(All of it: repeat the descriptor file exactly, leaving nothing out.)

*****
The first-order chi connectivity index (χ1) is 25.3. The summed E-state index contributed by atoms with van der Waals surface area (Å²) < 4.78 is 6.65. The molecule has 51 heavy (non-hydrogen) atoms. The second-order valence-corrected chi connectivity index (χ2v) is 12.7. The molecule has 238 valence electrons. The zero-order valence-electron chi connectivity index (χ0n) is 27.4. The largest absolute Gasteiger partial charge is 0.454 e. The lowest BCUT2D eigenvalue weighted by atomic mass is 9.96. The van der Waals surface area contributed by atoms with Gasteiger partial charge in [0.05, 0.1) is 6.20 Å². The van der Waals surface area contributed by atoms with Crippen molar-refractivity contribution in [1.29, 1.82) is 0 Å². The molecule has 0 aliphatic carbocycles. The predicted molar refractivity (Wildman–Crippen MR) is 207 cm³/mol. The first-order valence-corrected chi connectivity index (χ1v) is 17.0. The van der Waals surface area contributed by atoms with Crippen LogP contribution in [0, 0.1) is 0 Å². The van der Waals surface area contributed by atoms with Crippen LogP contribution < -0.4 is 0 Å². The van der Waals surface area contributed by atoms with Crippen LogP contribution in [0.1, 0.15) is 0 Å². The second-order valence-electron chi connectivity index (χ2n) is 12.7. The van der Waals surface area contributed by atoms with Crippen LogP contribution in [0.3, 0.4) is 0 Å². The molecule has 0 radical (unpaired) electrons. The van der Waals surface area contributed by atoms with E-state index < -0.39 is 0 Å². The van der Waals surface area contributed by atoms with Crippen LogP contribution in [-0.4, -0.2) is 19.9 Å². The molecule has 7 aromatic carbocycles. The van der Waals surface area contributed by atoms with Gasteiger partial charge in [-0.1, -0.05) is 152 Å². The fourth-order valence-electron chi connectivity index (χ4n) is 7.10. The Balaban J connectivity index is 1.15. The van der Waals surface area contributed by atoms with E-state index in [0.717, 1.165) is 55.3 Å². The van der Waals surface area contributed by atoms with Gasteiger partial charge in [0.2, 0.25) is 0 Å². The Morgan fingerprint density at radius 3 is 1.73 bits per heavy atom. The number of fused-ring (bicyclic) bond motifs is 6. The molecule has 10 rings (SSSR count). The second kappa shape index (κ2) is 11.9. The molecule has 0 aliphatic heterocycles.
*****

The first-order chi connectivity index (χ1) is 25.3. The summed E-state index contributed by atoms with van der Waals surface area (Å²) < 4.78 is 6.65. The molecule has 51 heavy (non-hydrogen) atoms. The second-order valence-corrected chi connectivity index (χ2v) is 12.7. The molecule has 238 valence electrons. The zero-order valence-electron chi connectivity index (χ0n) is 27.4. The largest absolute Gasteiger partial charge is 0.454 e. The lowest BCUT2D eigenvalue weighted by atomic mass is 9.96. The van der Waals surface area contributed by atoms with Gasteiger partial charge in [0.05, 0.1) is 6.20 Å². The van der Waals surface area contributed by atoms with Crippen molar-refractivity contribution in [1.29, 1.82) is 0 Å². The molecule has 0 aliphatic carbocycles. The predicted molar refractivity (Wildman–Crippen MR) is 207 cm³/mol. The first-order valence-corrected chi connectivity index (χ1v) is 17.0. The van der Waals surface area contributed by atoms with Crippen LogP contribution in [0, 0.1) is 0 Å². The van der Waals surface area contributed by atoms with Crippen LogP contribution < -0.4 is 0 Å². The van der Waals surface area contributed by atoms with Crippen LogP contribution in [0.1, 0.15) is 0 Å². The second-order valence-electron chi connectivity index (χ2n) is 12.7. The van der Waals surface area contributed by atoms with Crippen LogP contribution in [0.3, 0.4) is 0 Å². The molecule has 0 radical (unpaired) electrons. The van der Waals surface area contributed by atoms with E-state index < -0.39 is 0 Å². The van der Waals surface area contributed by atoms with Crippen LogP contribution in [-0.4, -0.2) is 19.9 Å². The molecule has 7 aromatic carbocycles. The van der Waals surface area contributed by atoms with Gasteiger partial charge in [-0.1, -0.05) is 152 Å². The fourth-order valence-electron chi connectivity index (χ4n) is 7.10. The Balaban J connectivity index is 1.15. The van der Waals surface area contributed by atoms with E-state index in [0.717, 1.165) is 55.3 Å². The van der Waals surface area contributed by atoms with Gasteiger partial charge in [0.2, 0.25) is 0 Å². The Morgan fingerprint density at radius 3 is 1.73 bits per heavy atom. The number of fused-ring (bicyclic) bond motifs is 6. The molecule has 10 rings (SSSR count). The second kappa shape index (κ2) is 11.9. The molecule has 0 aliphatic heterocycles.